A WELL WORTHY UPDATE TO DILLENGER’s off road kits
Hey guys, it’s Eric from E-Biking Now and this time around we’ve got the pre-production, 500W Off Road Conversion Kit from Dillenger. I know it’s been a while since I’ve done a kit review, and some of you guys are more into kits, so this is a treat for you custom ebikers. Now this Dillenger kit is a prototype version. I’ve been fortunate enough to have Dillenger send this out to me to review and provide feedback. So if you’re looking for a new powerful off road eBike kit, or wanting to upgrade your current set up, this is something you’ll be interested in. Alright, let’s get into it.
Unboxing was standard, just the usual. If you haven’t watched the Unboxing and Installation video yet, check it out at the bottom. But basically the kit provides you with the wheel and motor, battery, LCD display and all your cables and fittings. Stuff we’re all familiar with. The packaging is identical to previous conversion kits from the guys. So, you’ll have your wheel sort of in the centre to the side which is held by foam corner pieces and your battery and accessories on the sides in their respective boxes. Like I said, this is a pre-retail version, so there may be some small changes with the official release, but nothing significant I think – except for one thing. And that is the brake sensors. My kit didn’t receive any, but you can rest assured that the final version will have them. And I definitely recommend installing and using them.
A Little More About The Kit
A little bit more about the kit, it’s a rear hub drive. This means that it’s only compatible with being the rear wheel of your bike. It comes in an array of wheel sizes from 20” to 29”. So you’ll have no issues with wheel size compatibility with this kit. It’ll also fit your standard 138 and 142 millimetre rear drop outs. And according to Dillenger, the motor may also fit boost axles as well. These are the 148mm drop outs found on higher end modern bikes. It’ll require a bit of finessing, but in saying that most boost equipped bikes, and 142mm rear dropout bikes use thru axles anyway, which the kit is not compatible with. So make sure you know what you’ve got, and if you don’t know, I’m sure a local bike shop will be happy to help. One thing I forgot to mention is that the wheel and motor is rim brake friendly. For those who use them, don’t worry you’re covered. However this does raise a longevity factor. With rim brakes, you’ll need to replace the rim once the braking surface has worn out. This does take a long time, but with a motorised bike, the life span of the wheel will be shorter. I guess you can keep the motor when it comes to that and get the rim replaced. Just something to consider.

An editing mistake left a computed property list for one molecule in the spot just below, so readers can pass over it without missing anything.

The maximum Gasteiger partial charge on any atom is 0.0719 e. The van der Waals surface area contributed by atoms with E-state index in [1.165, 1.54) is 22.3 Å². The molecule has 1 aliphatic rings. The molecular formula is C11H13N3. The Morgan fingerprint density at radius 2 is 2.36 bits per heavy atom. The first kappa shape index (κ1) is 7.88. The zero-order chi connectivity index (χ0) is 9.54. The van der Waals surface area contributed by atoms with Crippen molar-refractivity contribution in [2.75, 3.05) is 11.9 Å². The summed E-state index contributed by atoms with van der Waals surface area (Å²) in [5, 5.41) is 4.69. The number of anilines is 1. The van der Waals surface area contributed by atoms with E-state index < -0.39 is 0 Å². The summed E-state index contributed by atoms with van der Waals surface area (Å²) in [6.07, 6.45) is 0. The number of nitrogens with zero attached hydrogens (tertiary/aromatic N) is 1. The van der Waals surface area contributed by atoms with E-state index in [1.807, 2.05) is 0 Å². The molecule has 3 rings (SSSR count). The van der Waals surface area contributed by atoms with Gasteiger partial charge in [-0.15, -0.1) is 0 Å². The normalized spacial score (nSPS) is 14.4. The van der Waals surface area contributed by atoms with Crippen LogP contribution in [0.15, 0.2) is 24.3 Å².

On the topic of compatibility, something that is easily overlooked and never really mentioned is the fitment for dual suspension bikes. Thanks to the huge battery pack, the kit is unfortunately not compatible with dual suspension bikes. Maybe dualies with the shock mounted on the top tube, but definitely not any other set up. Measuring at 33cm in length, 13cm in height and 8.5cm in width, the battery is quite large and weighs in at roughly 5kg. This combined with the wheel will add about 12kg. Because of this, my bike was a total 22kg which is about normal for an eBike. Now with my kit I got a 48V 14.5Ah battery fitted with Samsung Cells. However I’ve received word that Dillenger are going to make a slight change. The final version will be a 48V 17.5Ah battery equipped with Samsung Cells. So pretty much the same, but they’ll be increasing the capacity. The hard case will remain the same as well.